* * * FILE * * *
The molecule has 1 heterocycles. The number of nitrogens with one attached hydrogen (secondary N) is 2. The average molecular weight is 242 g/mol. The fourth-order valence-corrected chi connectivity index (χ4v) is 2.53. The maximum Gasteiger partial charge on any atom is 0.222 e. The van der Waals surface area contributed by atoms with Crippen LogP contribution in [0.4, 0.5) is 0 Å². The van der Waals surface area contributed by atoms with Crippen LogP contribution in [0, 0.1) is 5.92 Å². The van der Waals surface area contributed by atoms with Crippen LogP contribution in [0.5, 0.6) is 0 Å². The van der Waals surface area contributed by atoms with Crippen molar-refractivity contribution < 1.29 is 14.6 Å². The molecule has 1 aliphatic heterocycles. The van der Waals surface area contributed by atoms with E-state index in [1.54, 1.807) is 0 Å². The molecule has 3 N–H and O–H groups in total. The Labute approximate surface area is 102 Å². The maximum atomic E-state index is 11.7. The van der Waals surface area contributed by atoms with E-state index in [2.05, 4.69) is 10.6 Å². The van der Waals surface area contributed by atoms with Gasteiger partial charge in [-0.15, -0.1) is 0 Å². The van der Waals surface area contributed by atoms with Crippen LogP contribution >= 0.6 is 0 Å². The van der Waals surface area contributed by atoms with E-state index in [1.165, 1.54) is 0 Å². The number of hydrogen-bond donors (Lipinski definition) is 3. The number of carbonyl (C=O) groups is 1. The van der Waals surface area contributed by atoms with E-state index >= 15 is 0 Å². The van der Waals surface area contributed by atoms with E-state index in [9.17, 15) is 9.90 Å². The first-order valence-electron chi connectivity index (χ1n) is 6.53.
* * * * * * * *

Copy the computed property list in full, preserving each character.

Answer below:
The molecule has 1 heterocycles. The number of nitrogens with one attached hydrogen (secondary N) is 2. The average molecular weight is 242 g/mol. The fourth-order valence-corrected chi connectivity index (χ4v) is 2.53. The maximum Gasteiger partial charge on any atom is 0.222 e. The van der Waals surface area contributed by atoms with Crippen LogP contribution in [0.4, 0.5) is 0 Å². The van der Waals surface area contributed by atoms with Crippen LogP contribution in [0, 0.1) is 5.92 Å². The van der Waals surface area contributed by atoms with Crippen LogP contribution in [0.5, 0.6) is 0 Å². The van der Waals surface area contributed by atoms with Crippen molar-refractivity contribution < 1.29 is 14.6 Å². The molecule has 1 aliphatic heterocycles. The van der Waals surface area contributed by atoms with E-state index in [1.54, 1.807) is 0 Å². The molecule has 3 N–H and O–H groups in total. The Labute approximate surface area is 102 Å². The maximum atomic E-state index is 11.7. The van der Waals surface area contributed by atoms with E-state index in [2.05, 4.69) is 10.6 Å². The van der Waals surface area contributed by atoms with Gasteiger partial charge in [-0.15, -0.1) is 0 Å². The van der Waals surface area contributed by atoms with Crippen LogP contribution >= 0.6 is 0 Å². The van der Waals surface area contributed by atoms with E-state index in [1.165, 1.54) is 0 Å². The number of hydrogen-bond donors (Lipinski definition) is 3. The number of carbonyl (C=O) groups is 1. The van der Waals surface area contributed by atoms with E-state index >= 15 is 0 Å². The van der Waals surface area contributed by atoms with E-state index in [9.17, 15) is 9.90 Å². The first-order valence-electron chi connectivity index (χ1n) is 6.53.